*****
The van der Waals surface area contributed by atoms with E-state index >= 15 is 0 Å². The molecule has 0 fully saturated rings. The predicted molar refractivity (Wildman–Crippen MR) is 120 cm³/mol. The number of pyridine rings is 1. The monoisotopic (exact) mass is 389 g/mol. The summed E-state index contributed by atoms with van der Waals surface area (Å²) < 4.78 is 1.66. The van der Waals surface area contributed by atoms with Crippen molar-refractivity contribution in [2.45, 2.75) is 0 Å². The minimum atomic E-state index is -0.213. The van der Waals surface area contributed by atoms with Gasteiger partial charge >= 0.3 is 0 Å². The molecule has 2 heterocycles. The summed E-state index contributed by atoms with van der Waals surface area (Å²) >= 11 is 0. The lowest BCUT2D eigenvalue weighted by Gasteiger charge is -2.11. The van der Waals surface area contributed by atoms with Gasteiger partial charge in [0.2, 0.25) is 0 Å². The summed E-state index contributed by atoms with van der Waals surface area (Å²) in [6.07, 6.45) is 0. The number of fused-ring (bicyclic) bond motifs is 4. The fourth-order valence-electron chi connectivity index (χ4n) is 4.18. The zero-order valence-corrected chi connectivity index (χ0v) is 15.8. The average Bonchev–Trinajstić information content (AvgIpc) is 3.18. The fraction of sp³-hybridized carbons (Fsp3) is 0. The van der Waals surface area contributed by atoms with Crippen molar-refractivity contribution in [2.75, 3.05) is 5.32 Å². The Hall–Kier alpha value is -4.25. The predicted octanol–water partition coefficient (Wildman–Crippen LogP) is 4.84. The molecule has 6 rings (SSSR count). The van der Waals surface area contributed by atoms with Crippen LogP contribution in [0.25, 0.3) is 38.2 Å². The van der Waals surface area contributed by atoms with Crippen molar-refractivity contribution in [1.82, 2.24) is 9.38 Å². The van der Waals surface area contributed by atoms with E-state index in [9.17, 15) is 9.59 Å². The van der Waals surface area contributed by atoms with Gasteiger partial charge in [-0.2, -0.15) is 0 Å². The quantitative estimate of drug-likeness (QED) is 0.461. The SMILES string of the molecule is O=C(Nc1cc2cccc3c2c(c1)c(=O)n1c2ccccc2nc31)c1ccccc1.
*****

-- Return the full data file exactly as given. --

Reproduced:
The van der Waals surface area contributed by atoms with E-state index >= 15 is 0 Å². The molecule has 0 fully saturated rings. The predicted molar refractivity (Wildman–Crippen MR) is 120 cm³/mol. The number of pyridine rings is 1. The monoisotopic (exact) mass is 389 g/mol. The summed E-state index contributed by atoms with van der Waals surface area (Å²) < 4.78 is 1.66. The van der Waals surface area contributed by atoms with Crippen molar-refractivity contribution in [2.45, 2.75) is 0 Å². The minimum atomic E-state index is -0.213. The van der Waals surface area contributed by atoms with Gasteiger partial charge >= 0.3 is 0 Å². The molecule has 2 heterocycles. The summed E-state index contributed by atoms with van der Waals surface area (Å²) >= 11 is 0. The lowest BCUT2D eigenvalue weighted by Gasteiger charge is -2.11. The van der Waals surface area contributed by atoms with Gasteiger partial charge in [0.2, 0.25) is 0 Å². The summed E-state index contributed by atoms with van der Waals surface area (Å²) in [6.07, 6.45) is 0. The number of fused-ring (bicyclic) bond motifs is 4. The fourth-order valence-electron chi connectivity index (χ4n) is 4.18. The zero-order valence-corrected chi connectivity index (χ0v) is 15.8. The average Bonchev–Trinajstić information content (AvgIpc) is 3.18. The fraction of sp³-hybridized carbons (Fsp3) is 0. The van der Waals surface area contributed by atoms with Crippen molar-refractivity contribution in [2.75, 3.05) is 5.32 Å². The Hall–Kier alpha value is -4.25. The predicted octanol–water partition coefficient (Wildman–Crippen LogP) is 4.84. The molecule has 6 rings (SSSR count). The van der Waals surface area contributed by atoms with Crippen LogP contribution in [0.25, 0.3) is 38.2 Å². The van der Waals surface area contributed by atoms with Crippen molar-refractivity contribution in [1.82, 2.24) is 9.38 Å². The van der Waals surface area contributed by atoms with E-state index in [9.17, 15) is 9.59 Å². The van der Waals surface area contributed by atoms with Gasteiger partial charge in [-0.2, -0.15) is 0 Å². The quantitative estimate of drug-likeness (QED) is 0.461. The SMILES string of the molecule is O=C(Nc1cc2cccc3c2c(c1)c(=O)n1c2ccccc2nc31)c1ccccc1.